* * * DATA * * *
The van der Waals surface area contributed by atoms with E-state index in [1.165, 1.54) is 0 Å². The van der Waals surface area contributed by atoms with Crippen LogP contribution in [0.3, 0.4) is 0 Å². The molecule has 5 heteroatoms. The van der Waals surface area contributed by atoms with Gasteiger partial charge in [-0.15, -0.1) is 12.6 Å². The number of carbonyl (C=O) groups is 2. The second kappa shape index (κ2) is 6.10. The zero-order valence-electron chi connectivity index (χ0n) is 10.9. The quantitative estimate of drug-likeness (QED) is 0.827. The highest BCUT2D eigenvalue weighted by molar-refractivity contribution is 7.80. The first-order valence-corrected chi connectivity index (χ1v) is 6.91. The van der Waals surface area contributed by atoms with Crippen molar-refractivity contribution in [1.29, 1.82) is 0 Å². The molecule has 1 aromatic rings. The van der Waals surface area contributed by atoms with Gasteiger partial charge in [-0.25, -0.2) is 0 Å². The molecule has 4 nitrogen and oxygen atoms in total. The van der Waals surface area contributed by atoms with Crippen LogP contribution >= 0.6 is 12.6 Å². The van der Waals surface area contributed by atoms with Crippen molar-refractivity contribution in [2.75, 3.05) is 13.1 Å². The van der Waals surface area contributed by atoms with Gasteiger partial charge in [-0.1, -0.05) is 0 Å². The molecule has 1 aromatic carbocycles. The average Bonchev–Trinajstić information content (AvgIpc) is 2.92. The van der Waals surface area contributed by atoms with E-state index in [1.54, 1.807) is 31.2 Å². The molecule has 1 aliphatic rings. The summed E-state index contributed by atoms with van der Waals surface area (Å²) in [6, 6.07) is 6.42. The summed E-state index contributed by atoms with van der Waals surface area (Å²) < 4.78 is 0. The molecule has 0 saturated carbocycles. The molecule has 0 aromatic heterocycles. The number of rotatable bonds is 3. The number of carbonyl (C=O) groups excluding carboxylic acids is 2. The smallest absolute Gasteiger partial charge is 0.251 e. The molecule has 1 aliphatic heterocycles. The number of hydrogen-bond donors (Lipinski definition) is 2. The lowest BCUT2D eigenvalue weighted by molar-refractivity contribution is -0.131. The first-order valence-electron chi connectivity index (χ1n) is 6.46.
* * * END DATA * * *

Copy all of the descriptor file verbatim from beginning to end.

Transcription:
The van der Waals surface area contributed by atoms with E-state index in [1.165, 1.54) is 0 Å². The van der Waals surface area contributed by atoms with Crippen LogP contribution in [0.3, 0.4) is 0 Å². The molecule has 5 heteroatoms. The van der Waals surface area contributed by atoms with Gasteiger partial charge in [-0.15, -0.1) is 12.6 Å². The number of carbonyl (C=O) groups is 2. The second kappa shape index (κ2) is 6.10. The zero-order valence-electron chi connectivity index (χ0n) is 10.9. The quantitative estimate of drug-likeness (QED) is 0.827. The highest BCUT2D eigenvalue weighted by molar-refractivity contribution is 7.80. The first-order valence-corrected chi connectivity index (χ1v) is 6.91. The van der Waals surface area contributed by atoms with Crippen molar-refractivity contribution in [1.29, 1.82) is 0 Å². The molecule has 1 aromatic rings. The van der Waals surface area contributed by atoms with Gasteiger partial charge in [-0.25, -0.2) is 0 Å². The molecule has 4 nitrogen and oxygen atoms in total. The van der Waals surface area contributed by atoms with Crippen LogP contribution >= 0.6 is 12.6 Å². The van der Waals surface area contributed by atoms with Crippen molar-refractivity contribution in [2.75, 3.05) is 13.1 Å². The van der Waals surface area contributed by atoms with Gasteiger partial charge in [-0.1, -0.05) is 0 Å². The molecule has 1 aromatic carbocycles. The average Bonchev–Trinajstić information content (AvgIpc) is 2.92. The van der Waals surface area contributed by atoms with E-state index in [1.54, 1.807) is 31.2 Å². The molecule has 1 aliphatic rings. The summed E-state index contributed by atoms with van der Waals surface area (Å²) in [6, 6.07) is 6.42. The summed E-state index contributed by atoms with van der Waals surface area (Å²) < 4.78 is 0. The molecule has 0 saturated carbocycles. The molecule has 0 aromatic heterocycles. The number of rotatable bonds is 3. The number of carbonyl (C=O) groups excluding carboxylic acids is 2. The smallest absolute Gasteiger partial charge is 0.251 e. The molecule has 1 aliphatic heterocycles. The number of hydrogen-bond donors (Lipinski definition) is 2. The lowest BCUT2D eigenvalue weighted by molar-refractivity contribution is -0.131. The first-order valence-electron chi connectivity index (χ1n) is 6.46.